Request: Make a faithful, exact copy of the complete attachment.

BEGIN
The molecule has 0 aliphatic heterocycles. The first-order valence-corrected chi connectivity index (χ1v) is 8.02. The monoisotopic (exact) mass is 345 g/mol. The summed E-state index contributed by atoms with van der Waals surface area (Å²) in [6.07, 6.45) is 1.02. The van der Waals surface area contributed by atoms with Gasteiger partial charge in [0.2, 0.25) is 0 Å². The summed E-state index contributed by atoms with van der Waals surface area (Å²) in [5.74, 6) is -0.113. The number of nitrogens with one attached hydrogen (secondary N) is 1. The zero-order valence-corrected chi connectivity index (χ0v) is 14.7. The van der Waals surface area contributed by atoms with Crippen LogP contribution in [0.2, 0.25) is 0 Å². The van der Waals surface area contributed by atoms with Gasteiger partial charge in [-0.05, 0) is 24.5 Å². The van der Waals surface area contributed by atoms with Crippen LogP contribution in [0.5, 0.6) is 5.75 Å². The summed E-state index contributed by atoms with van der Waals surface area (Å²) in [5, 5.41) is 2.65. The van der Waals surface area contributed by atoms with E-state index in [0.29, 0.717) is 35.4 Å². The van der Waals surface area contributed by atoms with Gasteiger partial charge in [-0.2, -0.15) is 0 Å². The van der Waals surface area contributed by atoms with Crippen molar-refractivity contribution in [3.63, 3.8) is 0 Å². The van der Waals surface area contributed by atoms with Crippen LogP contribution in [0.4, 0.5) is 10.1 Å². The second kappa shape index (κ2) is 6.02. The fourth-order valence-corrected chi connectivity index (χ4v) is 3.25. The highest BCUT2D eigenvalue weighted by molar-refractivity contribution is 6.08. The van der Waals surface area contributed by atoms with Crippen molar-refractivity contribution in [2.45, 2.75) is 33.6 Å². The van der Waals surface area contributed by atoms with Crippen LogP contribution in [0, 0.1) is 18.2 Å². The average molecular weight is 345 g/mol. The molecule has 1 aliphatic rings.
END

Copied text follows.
The molecule has 0 aliphatic heterocycles. The first-order valence-corrected chi connectivity index (χ1v) is 8.02. The monoisotopic (exact) mass is 345 g/mol. The summed E-state index contributed by atoms with van der Waals surface area (Å²) in [6.07, 6.45) is 1.02. The van der Waals surface area contributed by atoms with Gasteiger partial charge in [0.2, 0.25) is 0 Å². The summed E-state index contributed by atoms with van der Waals surface area (Å²) in [5.74, 6) is -0.113. The number of nitrogens with one attached hydrogen (secondary N) is 1. The zero-order valence-corrected chi connectivity index (χ0v) is 14.7. The van der Waals surface area contributed by atoms with Crippen LogP contribution in [0.2, 0.25) is 0 Å². The van der Waals surface area contributed by atoms with Gasteiger partial charge in [-0.05, 0) is 24.5 Å². The van der Waals surface area contributed by atoms with Crippen LogP contribution in [0.5, 0.6) is 5.75 Å². The summed E-state index contributed by atoms with van der Waals surface area (Å²) in [5, 5.41) is 2.65. The van der Waals surface area contributed by atoms with E-state index in [0.29, 0.717) is 35.4 Å². The van der Waals surface area contributed by atoms with Gasteiger partial charge in [-0.2, -0.15) is 0 Å². The van der Waals surface area contributed by atoms with Crippen molar-refractivity contribution in [3.63, 3.8) is 0 Å². The van der Waals surface area contributed by atoms with Crippen LogP contribution in [0.4, 0.5) is 10.1 Å². The second kappa shape index (κ2) is 6.02. The fourth-order valence-corrected chi connectivity index (χ4v) is 3.25. The highest BCUT2D eigenvalue weighted by molar-refractivity contribution is 6.08. The van der Waals surface area contributed by atoms with Crippen molar-refractivity contribution in [2.45, 2.75) is 33.6 Å². The van der Waals surface area contributed by atoms with Crippen LogP contribution in [0, 0.1) is 18.2 Å². The average molecular weight is 345 g/mol. The molecule has 1 aliphatic rings.